What Does Intergranular Corrosion Mean
Intergranular corrosion is the type of corrosion that attacks the boundaries of the metal crystallites, as opposed to attacking the surface of the metal. Intergranular Corrosion (IGC) can also be referred to as Intergranular Attack (IGA) under a condition known as grain boundary depletion. It can be defined as an attack along the boundaries of several grains in the metal or near the grain boundary with the largest portion of the grain remaining unaffected. Metals and alloys, like other elements, have micro-structures that can be described as grains. Metals can contain multiple grains, and these are separated by a grain boundary.
Although metal loss is minimal, IGC can cause the catastrophic failure of equipment. IGC is a common form of attack on alloys in the presence of corrosive media that results in the loss of strength and ductility. One should not mistake IGC with stress corrosion cracking (SCC). SCC requires stresses (residual or applied) to act continuously or cyclically in a corrosive environment producing cracks following an intergranular path.
Stainless steels and weld decay sensitization are the best examples of intergranular corrosion. Grain boundaries that are rich in chromium elements will precipitate lead. This makes the boundaries very vulnerable to corrosion attacks in various electrolytes. This is caused by reheating the part that has been welded, especially in multi-pass welding.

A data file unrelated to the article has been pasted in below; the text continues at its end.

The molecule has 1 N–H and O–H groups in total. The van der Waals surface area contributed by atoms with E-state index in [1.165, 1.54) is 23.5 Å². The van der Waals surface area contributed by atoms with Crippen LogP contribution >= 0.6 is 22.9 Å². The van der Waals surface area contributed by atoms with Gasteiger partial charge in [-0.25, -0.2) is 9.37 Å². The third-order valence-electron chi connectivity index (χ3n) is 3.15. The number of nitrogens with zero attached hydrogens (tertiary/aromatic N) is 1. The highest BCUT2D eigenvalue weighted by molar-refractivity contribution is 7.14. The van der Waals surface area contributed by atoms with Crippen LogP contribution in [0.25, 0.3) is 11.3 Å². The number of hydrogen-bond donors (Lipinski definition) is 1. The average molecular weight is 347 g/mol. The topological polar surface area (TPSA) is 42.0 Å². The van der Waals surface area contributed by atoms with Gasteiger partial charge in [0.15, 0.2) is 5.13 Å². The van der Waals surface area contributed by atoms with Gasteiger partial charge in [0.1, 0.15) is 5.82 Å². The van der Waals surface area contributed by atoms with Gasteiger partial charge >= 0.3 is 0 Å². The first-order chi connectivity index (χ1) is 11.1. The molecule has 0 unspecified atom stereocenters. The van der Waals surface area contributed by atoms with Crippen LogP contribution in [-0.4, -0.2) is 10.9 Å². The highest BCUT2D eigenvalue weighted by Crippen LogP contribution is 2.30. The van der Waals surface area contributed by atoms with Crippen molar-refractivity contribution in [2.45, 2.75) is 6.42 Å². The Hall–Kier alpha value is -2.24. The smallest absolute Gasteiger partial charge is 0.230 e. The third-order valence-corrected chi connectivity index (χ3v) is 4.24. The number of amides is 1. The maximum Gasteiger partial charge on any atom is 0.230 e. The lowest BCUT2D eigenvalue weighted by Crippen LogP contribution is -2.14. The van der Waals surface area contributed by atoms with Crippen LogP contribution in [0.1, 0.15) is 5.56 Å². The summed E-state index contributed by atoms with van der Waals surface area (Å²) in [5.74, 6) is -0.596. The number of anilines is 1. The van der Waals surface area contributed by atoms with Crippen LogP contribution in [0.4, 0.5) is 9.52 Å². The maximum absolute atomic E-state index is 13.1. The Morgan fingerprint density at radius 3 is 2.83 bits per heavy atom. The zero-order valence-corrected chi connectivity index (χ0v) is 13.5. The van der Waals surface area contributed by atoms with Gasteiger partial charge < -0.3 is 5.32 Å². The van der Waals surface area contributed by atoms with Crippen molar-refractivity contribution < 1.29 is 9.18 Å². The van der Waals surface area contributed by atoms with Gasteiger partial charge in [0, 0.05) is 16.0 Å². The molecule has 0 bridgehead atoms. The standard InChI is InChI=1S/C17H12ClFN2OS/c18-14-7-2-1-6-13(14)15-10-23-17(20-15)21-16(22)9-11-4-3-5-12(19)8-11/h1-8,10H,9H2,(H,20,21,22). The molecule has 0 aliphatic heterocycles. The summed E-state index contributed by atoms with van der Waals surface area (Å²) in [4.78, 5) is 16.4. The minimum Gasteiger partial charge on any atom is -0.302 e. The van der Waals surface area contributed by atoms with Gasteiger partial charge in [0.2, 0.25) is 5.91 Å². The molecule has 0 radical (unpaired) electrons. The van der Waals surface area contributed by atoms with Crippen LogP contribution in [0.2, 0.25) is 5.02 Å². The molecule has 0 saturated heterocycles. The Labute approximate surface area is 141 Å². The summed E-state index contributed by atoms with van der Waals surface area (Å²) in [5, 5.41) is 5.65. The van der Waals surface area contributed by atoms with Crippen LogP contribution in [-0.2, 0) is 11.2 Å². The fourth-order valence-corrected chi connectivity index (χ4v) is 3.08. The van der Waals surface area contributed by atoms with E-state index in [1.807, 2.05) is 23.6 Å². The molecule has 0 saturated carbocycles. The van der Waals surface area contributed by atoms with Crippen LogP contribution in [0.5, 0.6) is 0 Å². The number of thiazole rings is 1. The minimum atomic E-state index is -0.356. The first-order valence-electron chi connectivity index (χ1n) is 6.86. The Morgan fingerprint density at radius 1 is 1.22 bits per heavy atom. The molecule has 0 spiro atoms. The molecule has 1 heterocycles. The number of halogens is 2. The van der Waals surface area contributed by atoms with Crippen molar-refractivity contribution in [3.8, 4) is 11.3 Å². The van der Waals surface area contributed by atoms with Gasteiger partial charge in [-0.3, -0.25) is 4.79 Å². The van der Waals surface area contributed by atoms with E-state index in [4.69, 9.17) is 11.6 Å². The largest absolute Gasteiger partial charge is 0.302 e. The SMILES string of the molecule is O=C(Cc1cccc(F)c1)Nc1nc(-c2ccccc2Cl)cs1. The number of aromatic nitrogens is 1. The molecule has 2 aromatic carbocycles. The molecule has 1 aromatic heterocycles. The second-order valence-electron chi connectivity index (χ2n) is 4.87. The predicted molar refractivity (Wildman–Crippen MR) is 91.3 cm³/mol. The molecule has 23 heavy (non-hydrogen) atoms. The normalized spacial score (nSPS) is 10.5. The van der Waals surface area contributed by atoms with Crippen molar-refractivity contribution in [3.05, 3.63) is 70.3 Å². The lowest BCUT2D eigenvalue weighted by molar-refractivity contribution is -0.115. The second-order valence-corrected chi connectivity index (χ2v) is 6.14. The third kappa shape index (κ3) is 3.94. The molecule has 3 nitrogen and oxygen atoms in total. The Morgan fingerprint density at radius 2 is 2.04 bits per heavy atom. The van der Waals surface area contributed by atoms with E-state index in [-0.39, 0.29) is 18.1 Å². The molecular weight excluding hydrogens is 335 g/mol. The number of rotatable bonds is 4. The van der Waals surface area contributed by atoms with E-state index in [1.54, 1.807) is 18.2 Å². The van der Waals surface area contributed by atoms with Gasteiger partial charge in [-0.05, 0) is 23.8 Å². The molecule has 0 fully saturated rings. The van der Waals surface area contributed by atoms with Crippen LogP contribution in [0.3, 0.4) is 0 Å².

In the process of intergranular corrosion, a knife-like attack, a form of intergranular corrosion, can occur when carbon reacts with niobium, titanium or the austenitic stainless steels. Carbides form in the areas close the welded part, making it difficult for them to diffuse. This condition can be corrected by reheating the part to enable the carbides to diffuse.
How Intergranular Corrosion Is Formed
The ICG localized corrosion at grain boundaries is caused by the anodic dissolution of areas weakened by the alloying elements, second phase precipitation or regions with isolated alloying or impurity elements. The remaining part of the exposed surface typically functions as the cathode, and large cathodic areas support the anodic dissolution process.
The cathode to anode ratio is generally greater than one. It depends on factors such as the volume fraction and distribution of electrochemically active phases, the distribution of detrimental alloying and impurity elements, and grain size.
The corrosion rate is dependent on the dominant corrosion mechanism, and factors such as the diffusion of species to or from the anodic front can govern the dissolution kinetics. A significant characteristic of IGC is the development of a relatively homogeneous and uniform depth of attack. The dissolution of grain boundaries causes the dislodging of grains, often referred to as grain dropping. Grain dropping is responsible for most of the weight loss observed after IGC exposure, and corrosion rates can therefore be several orders of magnitude higher than during general corrosion.